Therefore, the index \$d\$ for the day of the week is \$5\$ for Sunday, \$6\$ for Monday, \$0\$ for Tuesday, \$1\$ for Wednesday, \$2\$ for Thursday, \$3\$ for Friday, or \$4\$ for Saturday.

    Very conveniently, it leads to the following properties:

    • rule \$(1)\$ for \$P(y)\$: the day is either Sunday, Wednesday or Friday iff \$d\$ is odd
    • rule \$(3)\$ for \$P(y)\$: the day is Tuesday iff \$d=0\$
  • We use \$1.554\$ as an approximation of \$\dfrac{765433}{492480}\$.

  • We use \$\dfrac{y}{314.6}+0.9\$ as an approximation of \$\dfrac{313y+89081}{98496}\$.

  • The test about \$D_y(\lfloor N(y)\rfloor)\$ being equal to \$1\$ is ignored entirely, as the result cancels out with the other criteria.

  • We use \$0.63\$ as an approximation of \$\dfrac{1367}{2160}\$.

  • Instead of testing \$L(y)\in\{355,385\}\$, we test \$\big(L(Y)+5\big)\bmod30=0\$.

  • \$\begingroup\$ Definitely tweetable :) Thank you for having the first answer. \$\endgroup\$
    – user9207
    Jan 4, 2020 at 21:56
  • \$\begingroup\$ I really like your description. Who knows, it might become the new way to calculate the date! \$\endgroup\$
    – user9207
    Jan 5, 2020 at 17:47
  • 1
    \$\begingroup\$ @Anush It still doesn't fit within the historical limit of 140 characters, but it's getting closer. ;) \$\endgroup\$
    – Arnauld
    Jan 6, 2020 at 17:02

C# (Visual C# Interactive Compiler), 108 bytes

An alternate version suggested by @Adám, with a distinct output format for the edge case 2239.

using System.Globalization;string f(int y)=>y<2239?new DateTime(y+3761,3,24,new HebrewCalendar())+"":"1221";

Try it online!

C# (Visual C# Interactive Compiler),  134 130 122  121 bytes

Saved 8 bytes thanks to @Hedi
Saved 1 byte thanks to @Adám

My first C# program either... \o/

Returns a DateTime instance.

using System.Globalization;dynamic f(int y)=>y<2239?new DateTime(y+3761,3,24,new HebrewCalendar()):new DateTime(y,12,21);

Try it online!

  • \$\begingroup\$ Tweetability at 140 characters! (Could you add the two remaining test cases too please.) \$\endgroup\$
    – user9207
    Jan 7, 2020 at 9:31
  • \$\begingroup\$ @Anush Oops... Seems like this only works up to \$y=2238\$. I'll probably have to add a patch for the last year. \$\endgroup\$
    – Arnauld
    Jan 7, 2020 at 16:02
  • 1
    \$\begingroup\$ @Anush Patch and test cases added. \$\endgroup\$
    – Arnauld
    Jan 7, 2020 at 16:22
  • \$\begingroup\$ @Arnauld are you missing the use of c in the case 2239 in new DateTime(y,12,21) ? If not you can save some bytes like this : using System.Globalization;DateTime f(int y)=>y<2239?new DateTime(y+3761,3,24,new HebrewCalendar()):new DateTime(y,12,21); \$\endgroup\$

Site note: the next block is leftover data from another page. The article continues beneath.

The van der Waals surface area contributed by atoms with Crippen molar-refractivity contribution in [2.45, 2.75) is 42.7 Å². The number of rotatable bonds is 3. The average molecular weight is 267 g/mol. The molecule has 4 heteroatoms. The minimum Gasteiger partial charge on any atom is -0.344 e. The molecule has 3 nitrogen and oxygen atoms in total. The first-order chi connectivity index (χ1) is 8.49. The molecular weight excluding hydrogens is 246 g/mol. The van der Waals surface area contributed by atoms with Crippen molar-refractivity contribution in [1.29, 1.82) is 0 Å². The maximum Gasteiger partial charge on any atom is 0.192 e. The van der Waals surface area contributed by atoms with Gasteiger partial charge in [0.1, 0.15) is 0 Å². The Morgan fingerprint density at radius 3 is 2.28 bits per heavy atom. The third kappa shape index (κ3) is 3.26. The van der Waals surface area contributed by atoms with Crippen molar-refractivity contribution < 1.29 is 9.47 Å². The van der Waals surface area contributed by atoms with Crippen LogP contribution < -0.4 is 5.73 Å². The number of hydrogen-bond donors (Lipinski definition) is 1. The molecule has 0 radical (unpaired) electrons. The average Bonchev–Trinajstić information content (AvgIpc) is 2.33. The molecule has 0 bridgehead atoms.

– Hedi
    Jan 7, 2020 at 20:50
  • \$\begingroup\$ Does this mean C# has a built-in for the Hebrew Calendar?! \$\endgroup\$
    – user9207
    Jan 7, 2020 at 21:11

Perl 5, 313 278 bytes

sub f{sub t{timegm_nocheck(0,0,0,pop,8,pop)}$Y=pop;eval'(R,N,Q)=map{X=12*(_%19+1)%19;N=1.554*X-2.9-_/314.4+_%4/4+_/100%99-_/400%9;I=intN;D=t(_,I)/86400%7;M=N-I;P=D=~/[361]/||D==4&&M>1?1:D==5&&M>=.63&&X>6?2:0;t(_,I+P),I+P}Y,Y+1;t(Y,N+82+((Q-R)/432e3)=~/1|7$/)'=~s/[A-Z_]/\$$&/gr}

Try it online!

Based on @Arnauld's javascript answer.

Slightly ungolfed:

sub f{
  sub t{timegm_nocheck(0,0,0,pop,8,pop)}            #xth sep y => secs after jan 1 1970
  $Y=pop;                                           #input year
  eval'                                             #eval code string to use code without $
    (R,N,Q) = map {                                 #R,N=rosh for curr Y. Q for Y+1
      N=1.554*X-2.9-_/314.4+_%4/4+_/100%99-_/400%9; #%99 cuts decimals, int() for small nums
      D=t(_,I)/86400%7;                             #D=weekday - 4, 3=sun 6=wed 8=1=fri ...
      M=N-I;                                        #M=N%1 (perl dont support
    Y, Y+1;
  ' =~ s/[A-Z_]/\$$&/gr                             #inserts $ before every uppercase A-Z and _

APL (Dyalog Unicode), 86 85 bytesSBCS

Now that Arnauld has posted his C# solution, I can reveal my equivalent anonymous tacit prefix function.

⎕NEW{⎕USING←'System'⋄0::1221⋄⍺⍺DateTime((3761+⍵)3 24,⍺⍺Globalization.HebrewCalendar)}

Can't try it online as this only works under Windows. (.NET Core support is planned for this year!)

⎕NEW{} function derived from monadic operator with ⎕NEW (create new instance of object) as operand:

⎕USING←'System' make the members of .NET's root namespace's immediately available

⋄0::1221 upon any error, return this number


  ⍺⍺DateTime() create a new DateTime object with the following constructor arguments:

   ⍺⍺Globalization.HebrewCalendar create a new HebrewCalendar object

   ()3 4, prepend the list ending with [,3,4] where the first element is:

    3761+⍵ the argument adjusted for the difference between the civil and Hebrew calendars' years